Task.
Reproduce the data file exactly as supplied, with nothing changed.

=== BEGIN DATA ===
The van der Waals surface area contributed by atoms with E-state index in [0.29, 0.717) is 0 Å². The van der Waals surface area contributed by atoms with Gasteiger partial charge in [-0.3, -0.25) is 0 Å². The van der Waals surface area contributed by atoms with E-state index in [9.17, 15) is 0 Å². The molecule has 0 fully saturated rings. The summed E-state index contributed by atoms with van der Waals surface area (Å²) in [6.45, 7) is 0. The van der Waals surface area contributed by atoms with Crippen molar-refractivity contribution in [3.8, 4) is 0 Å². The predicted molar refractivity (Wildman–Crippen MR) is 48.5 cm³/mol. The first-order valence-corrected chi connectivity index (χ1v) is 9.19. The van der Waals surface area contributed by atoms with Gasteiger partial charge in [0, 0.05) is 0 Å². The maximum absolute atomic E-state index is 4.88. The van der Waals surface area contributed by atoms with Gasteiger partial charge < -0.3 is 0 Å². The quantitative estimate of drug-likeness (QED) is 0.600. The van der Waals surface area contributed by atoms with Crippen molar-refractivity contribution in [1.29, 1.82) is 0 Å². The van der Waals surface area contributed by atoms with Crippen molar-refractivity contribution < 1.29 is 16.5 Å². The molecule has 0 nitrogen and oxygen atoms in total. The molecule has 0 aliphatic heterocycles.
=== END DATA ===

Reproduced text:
The van der Waals surface area contributed by atoms with E-state index in [0.29, 0.717) is 0 Å². The van der Waals surface area contributed by atoms with Gasteiger partial charge in [-0.3, -0.25) is 0 Å². The van der Waals surface area contributed by atoms with E-state index in [9.17, 15) is 0 Å². The molecule has 0 fully saturated rings. The summed E-state index contributed by atoms with van der Waals surface area (Å²) in [6.45, 7) is 0. The van der Waals surface area contributed by atoms with Crippen molar-refractivity contribution in [3.8, 4) is 0 Å². The predicted molar refractivity (Wildman–Crippen MR) is 48.5 cm³/mol. The first-order valence-corrected chi connectivity index (χ1v) is 9.19. The van der Waals surface area contributed by atoms with Gasteiger partial charge in [0, 0.05) is 0 Å². The maximum absolute atomic E-state index is 4.88. The van der Waals surface area contributed by atoms with Gasteiger partial charge < -0.3 is 0 Å². The quantitative estimate of drug-likeness (QED) is 0.600. The van der Waals surface area contributed by atoms with Crippen molar-refractivity contribution in [1.29, 1.82) is 0 Å². The van der Waals surface area contributed by atoms with Crippen molar-refractivity contribution < 1.29 is 16.5 Å². The molecule has 0 nitrogen and oxygen atoms in total. The molecule has 0 aliphatic heterocycles.